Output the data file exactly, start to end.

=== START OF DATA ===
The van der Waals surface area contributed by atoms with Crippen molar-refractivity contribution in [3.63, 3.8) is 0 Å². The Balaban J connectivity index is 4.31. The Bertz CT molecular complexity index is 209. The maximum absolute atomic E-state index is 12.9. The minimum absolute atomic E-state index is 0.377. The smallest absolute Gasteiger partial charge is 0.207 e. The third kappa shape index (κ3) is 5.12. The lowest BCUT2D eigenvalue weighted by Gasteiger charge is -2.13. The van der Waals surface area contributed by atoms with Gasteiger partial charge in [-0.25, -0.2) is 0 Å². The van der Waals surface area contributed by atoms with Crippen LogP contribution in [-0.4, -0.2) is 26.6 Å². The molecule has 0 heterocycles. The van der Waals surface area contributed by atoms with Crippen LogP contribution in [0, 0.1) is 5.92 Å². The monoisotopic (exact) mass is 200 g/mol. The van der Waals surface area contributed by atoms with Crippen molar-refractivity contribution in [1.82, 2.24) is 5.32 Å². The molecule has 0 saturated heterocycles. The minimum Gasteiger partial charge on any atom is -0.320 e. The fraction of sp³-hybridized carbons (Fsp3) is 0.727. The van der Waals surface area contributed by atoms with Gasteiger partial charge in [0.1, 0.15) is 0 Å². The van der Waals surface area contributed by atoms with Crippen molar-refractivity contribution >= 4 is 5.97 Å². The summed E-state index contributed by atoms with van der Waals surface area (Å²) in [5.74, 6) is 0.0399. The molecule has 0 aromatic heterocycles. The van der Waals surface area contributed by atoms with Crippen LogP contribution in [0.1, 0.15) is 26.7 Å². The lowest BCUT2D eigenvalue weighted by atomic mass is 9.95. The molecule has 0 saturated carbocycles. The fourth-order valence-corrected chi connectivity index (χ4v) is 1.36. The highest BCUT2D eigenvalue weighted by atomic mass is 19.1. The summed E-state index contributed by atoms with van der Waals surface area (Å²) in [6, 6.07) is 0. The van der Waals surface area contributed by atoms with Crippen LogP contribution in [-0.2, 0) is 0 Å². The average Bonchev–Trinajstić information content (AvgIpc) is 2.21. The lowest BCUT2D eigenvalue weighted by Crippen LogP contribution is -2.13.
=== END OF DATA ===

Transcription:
The van der Waals surface area contributed by atoms with Crippen molar-refractivity contribution in [3.63, 3.8) is 0 Å². The Balaban J connectivity index is 4.31. The Bertz CT molecular complexity index is 209. The maximum absolute atomic E-state index is 12.9. The minimum absolute atomic E-state index is 0.377. The smallest absolute Gasteiger partial charge is 0.207 e. The third kappa shape index (κ3) is 5.12. The lowest BCUT2D eigenvalue weighted by Gasteiger charge is -2.13. The van der Waals surface area contributed by atoms with Gasteiger partial charge in [-0.25, -0.2) is 0 Å². The van der Waals surface area contributed by atoms with Crippen LogP contribution in [-0.4, -0.2) is 26.6 Å². The molecule has 0 heterocycles. The van der Waals surface area contributed by atoms with Crippen LogP contribution in [0, 0.1) is 5.92 Å². The monoisotopic (exact) mass is 200 g/mol. The van der Waals surface area contributed by atoms with Crippen molar-refractivity contribution in [1.82, 2.24) is 5.32 Å². The molecule has 0 saturated heterocycles. The minimum Gasteiger partial charge on any atom is -0.320 e. The fraction of sp³-hybridized carbons (Fsp3) is 0.727. The van der Waals surface area contributed by atoms with Gasteiger partial charge in [0.1, 0.15) is 0 Å². The van der Waals surface area contributed by atoms with Crippen molar-refractivity contribution >= 4 is 5.97 Å². The summed E-state index contributed by atoms with van der Waals surface area (Å²) in [5.74, 6) is 0.0399. The molecule has 0 aromatic heterocycles. The van der Waals surface area contributed by atoms with Crippen LogP contribution in [0.1, 0.15) is 26.7 Å². The lowest BCUT2D eigenvalue weighted by atomic mass is 9.95. The molecule has 0 saturated carbocycles. The fourth-order valence-corrected chi connectivity index (χ4v) is 1.36. The highest BCUT2D eigenvalue weighted by atomic mass is 19.1. The summed E-state index contributed by atoms with van der Waals surface area (Å²) in [6, 6.07) is 0. The van der Waals surface area contributed by atoms with Crippen LogP contribution in [-0.2, 0) is 0 Å². The average Bonchev–Trinajstić information content (AvgIpc) is 2.21. The lowest BCUT2D eigenvalue weighted by Crippen LogP contribution is -2.13.